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Cable Technology Feature Article

August 28, 2012

The Biggest Hurdle to Apple TV Could be Cable Companies Themselves

By Steve Anderson, Contributing TMCnet Writer

The rumor of an Apple (News - Alert)-branded television set, with any of a host of different capabilities included with it, is one of the biggest in the entire tech sphere these days. But given that the so-called "iTV", whether that's what it's finally called when it emerges, is indeed on the way, the problem now becomes one of content. Apple, meanwhile, is likely discovering how difficult getting content can actually be.

To that end, Apple has been, based on reports from Andy Hargreaves, a Pacific Crest analyst who recently talked iTV with Apple itself, pursuing cable companies for distribution arrangements of their content to the massive audience of loyal users that Apple enjoys. But the negotiations have proven problematic, as much of the content is owned by a comparatively small group of companies. That small group of companies, meanwhile, is happy with the way things are--requiring viewers to buy bundle packages of channels for content they want to see--and thus sees no need to change.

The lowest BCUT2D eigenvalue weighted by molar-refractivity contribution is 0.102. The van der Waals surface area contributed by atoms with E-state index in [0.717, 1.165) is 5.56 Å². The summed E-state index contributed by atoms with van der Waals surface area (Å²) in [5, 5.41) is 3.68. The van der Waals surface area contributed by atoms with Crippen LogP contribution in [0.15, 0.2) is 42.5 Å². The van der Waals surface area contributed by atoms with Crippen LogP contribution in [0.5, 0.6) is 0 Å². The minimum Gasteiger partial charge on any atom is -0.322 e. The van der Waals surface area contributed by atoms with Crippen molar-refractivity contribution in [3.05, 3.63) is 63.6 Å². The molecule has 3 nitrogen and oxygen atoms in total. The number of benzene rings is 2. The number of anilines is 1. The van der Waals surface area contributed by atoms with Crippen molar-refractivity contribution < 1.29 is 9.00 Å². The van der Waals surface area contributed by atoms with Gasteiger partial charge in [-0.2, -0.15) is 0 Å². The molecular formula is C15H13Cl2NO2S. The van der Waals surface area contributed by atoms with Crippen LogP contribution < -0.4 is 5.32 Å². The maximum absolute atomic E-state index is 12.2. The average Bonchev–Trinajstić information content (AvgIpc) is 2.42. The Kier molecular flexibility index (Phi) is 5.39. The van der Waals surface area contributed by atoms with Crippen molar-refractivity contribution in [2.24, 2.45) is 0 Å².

Apple, meanwhile, is approaching this from the user's standpoint, where users see plenty of reason to change--they don't much care for having to buy access to a bunch of channels they don't want in order to get access to the ones they do--so that's leaving a significant problem on Apple's hands. Apple is going to have to do to television largely what it did to music. But doing that will be much harder than just repeating iTunes' success.

Given the success of online vendors, though, as well as the increasing popularity of cable cutting, the recent reductions in disposable income on the parts of individual households, and the overall market power Apple controls, we may well be approaching an era in which the individual content producers start turning their attention to Apple directly. In much the same way that YouTube has engaged content producers to produce content directly for YouTube (News - Alert) and YouTube alone, so too might Apple put its massive cash supplies and promises of impressive audiences to work in gaining content that might have formerly been meant for television.

The networks likely don't want to compete with an Apple network, but Apple needs content. It's likely the two sides will find common ground at some point, hopefully sooner rather than later.

Edited by Juliana Kenny

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